O'Brien v. Murphy

Decision Date22 December 2020
Docket NumberNo. 1:20-cv-00153-SEP,1:20-cv-00153-SEP
PartiesEDWARD JAMES MARTIN O'BRIEN, Plaintiff, v. STEPHEN MURPHY, et al., Defendants.
CourtU.S. District Court — Eastern District of Missouri
MEMORANDUM AND ORDER

This matter comes before the Court on review of self-represented Plaintiff Edward James Martin O'Brien's Amended Complaint, Doc. [8], pursuant to 28 U.S.C. § 1915. For the reasons below, the Court will dismiss the official capacity claims against all Defendants, as well as the individual capacity claim against Stephen Murphy. The Court will direct the Clerk of Court to issue process on Defendant Adam Robinette in his individual capacity as to Plaintiff's claim of excessive force after being handcuffed and on Defendant Charlie Mays in his individual capacity as to Plaintiff's claim of deliberate indifference to his medical needs.

Legal Standard

Under 28 U.S.C. § 1915(e)(2), the Court is required to dismiss a complaint filed in forma pauperis if it is frivolous, malicious, or fails to state a claim upon which relief can be granted. To state a claim under 42 U.S.C. § 1983, Plaintiff must demonstrate a plausible claim for relief, which is more than a "mere possibility of misconduct." Ashcroft v. Iqbal, 556 U.S. 662, 679 (2009). "A claim has facial plausibility when the plaintiff pleads factual content that allows the court to draw the reasonable inference that the defendant is liable for the misconduct alleged." Id. at 678. Determining whether a complaint states a plausible claim for relief is a context-specific task that requires the Court to draw upon judicial experience and common sense. Id. at 679. The Court must "accept as true the facts alleged, but not legal conclusions or threadbare recitals of the elements of a cause of action, supported by mere conclusory statements." Barton v. Taber, 820 F.3d 958, 964 (8th Cir. 2016); see also Brown v. Green Tree Servicing LLC, 820 F.3d 371, 372-73 (8th Cir. 2016) (stating that the court must accept factual allegations in complaint as true, but is not required to "accept as true any legal conclusion couched as a factual allegation").

When reviewing a pro se complaint under § 1915(e)(2), the Court must give it the benefit of a liberal construction. Haines v. Kerner, 404 U.S. 519, 520 (1972). A "liberal construction" means "that if the essence of an allegation is discernible . . . then the district court should construe the complaint in a way that permits the layperson's claim to be considered within the proper legal framework." Solomon v. Petray, 795 F.3d 777, 787 (8th Cir. 2015) (quoting Stone v. Harry, 364 F.3d 912, 914 (8th Cir. 2004)). However, pro se complaints are still required to allege sufficient facts to state a claim for relief as a matter of law. Martin v. Aubuchon, 623 F.2d 1282, 1286 (8th Cir. 1980); see also Stone, 364 F.3d at 914-15 (stating that federal courts are not required to "assume facts that are not alleged, just because an additional factual allegation would have formed a stronger complaint"). In addition, affording a pro se complaint the benefit of a liberal construction does not mean that the court must excuse a plaintiff's procedural mistakes. See McNeil v. United States, 508 U.S. 106, 113 (1993); see also Meehan v. United Consumers Club Franchising Corp., 312 F.3d 909, 914 (8th Cir. 2002) ("All civil litigants are required to follow applicable procedural rules."); Lindstedt v. City of Granby, 238 F.3d 933, 937 (8th Cir. 2000) (per curiam) ("A pro se litigant is bound by the litigation rules as is a lawyer . . . .").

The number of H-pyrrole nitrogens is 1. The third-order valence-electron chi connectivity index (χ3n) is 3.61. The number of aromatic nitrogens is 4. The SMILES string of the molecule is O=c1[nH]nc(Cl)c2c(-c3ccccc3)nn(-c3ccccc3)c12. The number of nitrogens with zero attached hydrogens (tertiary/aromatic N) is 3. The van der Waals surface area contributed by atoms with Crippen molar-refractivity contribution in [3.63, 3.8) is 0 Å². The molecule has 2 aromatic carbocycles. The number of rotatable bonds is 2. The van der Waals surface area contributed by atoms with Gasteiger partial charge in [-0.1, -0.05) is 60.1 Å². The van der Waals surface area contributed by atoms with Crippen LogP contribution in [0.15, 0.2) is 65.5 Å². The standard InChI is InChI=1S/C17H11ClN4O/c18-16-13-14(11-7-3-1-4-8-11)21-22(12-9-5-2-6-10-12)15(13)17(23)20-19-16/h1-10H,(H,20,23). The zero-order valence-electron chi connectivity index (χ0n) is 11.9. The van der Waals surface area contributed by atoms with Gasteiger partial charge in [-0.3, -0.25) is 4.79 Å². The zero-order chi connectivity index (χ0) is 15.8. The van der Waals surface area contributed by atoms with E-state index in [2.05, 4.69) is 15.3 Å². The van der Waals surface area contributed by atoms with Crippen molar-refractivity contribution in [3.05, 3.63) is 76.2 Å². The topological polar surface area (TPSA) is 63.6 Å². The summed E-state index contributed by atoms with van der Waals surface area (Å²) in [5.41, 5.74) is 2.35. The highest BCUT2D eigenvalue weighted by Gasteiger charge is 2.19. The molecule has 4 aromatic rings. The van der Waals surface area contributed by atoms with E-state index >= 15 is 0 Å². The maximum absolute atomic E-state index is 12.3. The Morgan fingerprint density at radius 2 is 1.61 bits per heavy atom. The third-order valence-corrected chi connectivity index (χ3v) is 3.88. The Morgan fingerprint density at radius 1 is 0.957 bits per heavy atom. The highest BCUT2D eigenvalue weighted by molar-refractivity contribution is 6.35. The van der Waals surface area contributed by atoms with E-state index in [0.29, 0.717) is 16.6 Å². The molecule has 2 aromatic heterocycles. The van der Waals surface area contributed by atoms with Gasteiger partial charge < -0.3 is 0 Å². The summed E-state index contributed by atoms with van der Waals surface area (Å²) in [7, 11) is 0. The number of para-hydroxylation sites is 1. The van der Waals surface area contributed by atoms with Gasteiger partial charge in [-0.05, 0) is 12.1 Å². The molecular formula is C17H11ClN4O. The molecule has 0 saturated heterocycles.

Background

Plaintiff is a self-represented litigant who is currently incarcerated at the Eastern Reception, Diagnostic and Correctional Center in Bonne Terre, Missouri. On July 14, 2020, he filed a civil action pursuant to 42 U.S.C. § 1983. Doc. [1]. Along with his Complaint, he filed a motion for leave to proceed in forma pauperis and a motion for appointment of counsel. Docs. [2], [3]. On October 23, 2020, the Court granted Plaintiff permission to proceed in forma pauperis, assessed an initial partial filing fee, and declined to appoint him counsel. Doc. [7].

Plaintiff's original Complaint was subject to dismissal under 28 U.S.C. § 1915 because Plaintiff sued Defendants in their official capacities only, but he failed to provide any factual allegations showing the liability of Defendant's employer, Ripley County. Rather than dismissing the case outright, the Court provided Plaintiff the opportunity to file an amended complaint, which he did on November 9, 2020. Doc. [8].

The Amended Complaint1

In the Amended Complaint, Plaintiff names Deputy Adam Robinette, Chief Deputy Charlie Mays, and Deputy Stephen Murphy as Defendants, and he sues them in both their official and individual capacities. Doc. [8] at 2-4. All are employed by the Ripley County Sheriff's Department.